Global Average Connection Speed Grows 23% YOY: Akamai Report
Akamai has released its State of the Internet Report for the first quarter of 2016, and the findings show briskly growing connection rates. The global average connection speed grew by 23 percent compared to Q1 2015, rising to a new high of 6.3Mbps.
As in previous quarters, the District of Columbia enjoyed the strongest connectivity in the United States, with an average speed of 24.0 Mbps and year-over-year (YOY) growth of 48 percent. It's followed by Delaware, Rhode Island, Massachusetts, Utah, New Jersey, Maryland, New York, Virginia, and Washington. No state yet reaches the FCC's 25 Mbps broadband threshold, but D.C. is close.
Only in Delaware, Rhode Island, New Jersey, Massachusetts, and D.C. do over half of online connections enjoy an average connection speed of 15 Mbps or greater, considered the minimum for 4K video.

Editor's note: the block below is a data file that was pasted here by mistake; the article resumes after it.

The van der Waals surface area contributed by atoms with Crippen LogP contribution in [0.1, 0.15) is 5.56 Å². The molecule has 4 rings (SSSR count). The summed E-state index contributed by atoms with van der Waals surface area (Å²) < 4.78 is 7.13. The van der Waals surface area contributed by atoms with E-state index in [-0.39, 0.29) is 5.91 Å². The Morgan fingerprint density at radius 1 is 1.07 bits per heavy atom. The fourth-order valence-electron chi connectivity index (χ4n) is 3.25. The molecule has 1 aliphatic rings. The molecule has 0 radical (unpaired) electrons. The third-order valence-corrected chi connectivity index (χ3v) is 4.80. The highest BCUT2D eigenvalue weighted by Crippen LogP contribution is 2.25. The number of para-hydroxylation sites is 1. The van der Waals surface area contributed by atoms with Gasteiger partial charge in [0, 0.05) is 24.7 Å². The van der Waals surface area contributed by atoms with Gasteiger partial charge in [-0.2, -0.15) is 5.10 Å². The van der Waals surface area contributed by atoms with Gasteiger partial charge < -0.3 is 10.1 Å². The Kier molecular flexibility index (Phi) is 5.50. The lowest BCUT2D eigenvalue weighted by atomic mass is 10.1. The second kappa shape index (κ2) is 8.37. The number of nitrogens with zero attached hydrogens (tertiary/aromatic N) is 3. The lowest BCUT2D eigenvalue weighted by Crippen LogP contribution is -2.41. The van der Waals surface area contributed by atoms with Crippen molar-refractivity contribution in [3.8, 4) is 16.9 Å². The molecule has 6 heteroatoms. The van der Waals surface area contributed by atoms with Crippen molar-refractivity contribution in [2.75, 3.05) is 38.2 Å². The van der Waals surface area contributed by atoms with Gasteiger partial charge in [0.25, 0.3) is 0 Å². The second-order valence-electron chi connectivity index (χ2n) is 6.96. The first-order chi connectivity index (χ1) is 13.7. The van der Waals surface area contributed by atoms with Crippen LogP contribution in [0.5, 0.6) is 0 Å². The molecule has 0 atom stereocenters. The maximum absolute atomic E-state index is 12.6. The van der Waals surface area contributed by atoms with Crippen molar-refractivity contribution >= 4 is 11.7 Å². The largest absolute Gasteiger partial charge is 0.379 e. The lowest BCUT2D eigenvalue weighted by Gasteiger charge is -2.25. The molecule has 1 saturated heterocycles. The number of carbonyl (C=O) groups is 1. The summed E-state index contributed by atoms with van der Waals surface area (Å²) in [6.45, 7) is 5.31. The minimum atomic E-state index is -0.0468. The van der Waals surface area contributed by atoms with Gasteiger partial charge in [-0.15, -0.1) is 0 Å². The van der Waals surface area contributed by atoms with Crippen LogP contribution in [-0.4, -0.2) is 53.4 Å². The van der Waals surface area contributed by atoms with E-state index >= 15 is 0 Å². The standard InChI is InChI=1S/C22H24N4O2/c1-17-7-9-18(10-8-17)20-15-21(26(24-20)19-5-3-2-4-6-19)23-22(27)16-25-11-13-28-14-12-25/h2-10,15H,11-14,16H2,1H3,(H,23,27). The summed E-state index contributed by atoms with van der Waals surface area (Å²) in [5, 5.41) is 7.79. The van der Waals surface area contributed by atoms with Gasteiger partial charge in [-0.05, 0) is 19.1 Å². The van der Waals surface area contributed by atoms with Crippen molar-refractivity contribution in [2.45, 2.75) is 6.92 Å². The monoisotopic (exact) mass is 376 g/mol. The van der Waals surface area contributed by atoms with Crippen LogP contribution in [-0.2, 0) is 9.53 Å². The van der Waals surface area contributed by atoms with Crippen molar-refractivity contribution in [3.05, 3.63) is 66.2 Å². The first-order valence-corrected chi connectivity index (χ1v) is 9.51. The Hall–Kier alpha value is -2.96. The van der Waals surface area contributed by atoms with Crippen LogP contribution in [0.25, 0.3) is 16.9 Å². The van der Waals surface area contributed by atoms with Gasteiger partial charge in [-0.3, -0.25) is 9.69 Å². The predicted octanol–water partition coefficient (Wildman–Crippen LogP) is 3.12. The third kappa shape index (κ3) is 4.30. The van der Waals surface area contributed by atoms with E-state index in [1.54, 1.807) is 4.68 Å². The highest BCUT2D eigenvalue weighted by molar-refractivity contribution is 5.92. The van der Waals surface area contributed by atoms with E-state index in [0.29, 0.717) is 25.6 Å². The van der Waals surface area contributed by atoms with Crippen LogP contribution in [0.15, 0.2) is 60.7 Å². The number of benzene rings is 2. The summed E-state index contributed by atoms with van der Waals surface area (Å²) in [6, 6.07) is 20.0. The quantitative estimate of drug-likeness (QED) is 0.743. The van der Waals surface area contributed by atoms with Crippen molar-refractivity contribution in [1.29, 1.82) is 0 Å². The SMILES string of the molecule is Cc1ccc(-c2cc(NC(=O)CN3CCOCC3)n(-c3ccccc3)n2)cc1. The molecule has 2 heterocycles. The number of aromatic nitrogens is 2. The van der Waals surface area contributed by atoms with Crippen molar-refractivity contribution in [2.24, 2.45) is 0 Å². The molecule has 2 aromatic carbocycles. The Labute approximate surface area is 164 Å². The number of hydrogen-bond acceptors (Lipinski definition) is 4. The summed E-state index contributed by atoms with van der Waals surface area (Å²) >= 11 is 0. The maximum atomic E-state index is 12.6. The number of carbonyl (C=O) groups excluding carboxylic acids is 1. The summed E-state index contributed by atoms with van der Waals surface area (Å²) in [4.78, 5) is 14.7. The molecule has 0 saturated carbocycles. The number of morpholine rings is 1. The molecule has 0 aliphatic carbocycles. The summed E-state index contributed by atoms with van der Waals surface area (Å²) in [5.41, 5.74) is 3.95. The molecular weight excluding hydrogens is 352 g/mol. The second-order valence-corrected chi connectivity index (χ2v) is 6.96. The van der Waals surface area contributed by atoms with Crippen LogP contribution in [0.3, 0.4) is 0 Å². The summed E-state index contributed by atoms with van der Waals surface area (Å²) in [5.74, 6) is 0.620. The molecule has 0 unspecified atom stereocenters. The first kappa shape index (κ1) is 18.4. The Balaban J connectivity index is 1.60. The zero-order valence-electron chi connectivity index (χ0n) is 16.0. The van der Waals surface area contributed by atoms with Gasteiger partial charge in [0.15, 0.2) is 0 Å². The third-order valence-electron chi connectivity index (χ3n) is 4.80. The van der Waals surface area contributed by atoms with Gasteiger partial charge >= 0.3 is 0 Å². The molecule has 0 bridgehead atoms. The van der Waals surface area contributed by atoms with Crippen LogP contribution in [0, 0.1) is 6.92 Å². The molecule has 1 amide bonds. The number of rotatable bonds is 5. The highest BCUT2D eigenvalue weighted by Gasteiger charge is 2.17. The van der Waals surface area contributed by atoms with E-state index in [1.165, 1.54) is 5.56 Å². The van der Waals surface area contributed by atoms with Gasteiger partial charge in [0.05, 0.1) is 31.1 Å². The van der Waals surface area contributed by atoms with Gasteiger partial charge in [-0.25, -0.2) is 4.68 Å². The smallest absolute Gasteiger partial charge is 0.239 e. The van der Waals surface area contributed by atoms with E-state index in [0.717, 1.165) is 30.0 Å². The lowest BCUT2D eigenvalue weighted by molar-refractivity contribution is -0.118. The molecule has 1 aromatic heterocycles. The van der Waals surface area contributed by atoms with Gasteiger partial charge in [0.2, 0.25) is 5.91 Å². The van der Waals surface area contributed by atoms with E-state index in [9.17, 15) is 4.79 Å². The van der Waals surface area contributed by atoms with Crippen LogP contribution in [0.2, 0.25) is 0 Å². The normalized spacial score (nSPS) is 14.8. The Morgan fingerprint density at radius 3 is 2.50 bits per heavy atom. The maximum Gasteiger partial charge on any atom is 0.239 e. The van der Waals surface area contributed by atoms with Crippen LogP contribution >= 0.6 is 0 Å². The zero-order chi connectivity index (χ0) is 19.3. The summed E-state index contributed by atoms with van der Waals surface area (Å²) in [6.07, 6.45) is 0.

Globally, South Korea still has the strongest connection speed, with an average of 29.0 Mbps. Norway jumped into the second spot, followed by Sweden, Hong Kong, and Switzerland. Across the world, 21 percent of users connect at 15 Mbps or greater, a YOY change of 58 percent.
Looking at mobile speeds, the United States averaged a dismal 5.1 Mbps in Q1, behind Canada (8.8 Mbps), and well behind most of Europe (the U.K. averaged 27.9 Mbps).
Data from the report is available at the State of the Internet section of the Akamai site. The full report is available for download (registration required).
Akamai's State of the Internet report for Q3 2016 shows South Korea holding onto its global lead, although it's slipping and Hong Kong is ready to take its place.
While year-over-year growth is still strong, this quarter saw connectivity declines for many nations and U.S. states, reports Akamai.
With a dedicated team working around the clock, Akamai aims to monitor OTT delivery and squash problems the moment they arise.
South Korea leads the way, following a large speed improvement in Q4. In the U.S, D.C. leads, but no state offers a 25 Mbps average.
According to Akamai's Q3 2015 State of the Internet report, Washington D.C, Delaware, and Utah lead for streaming speed in the United States.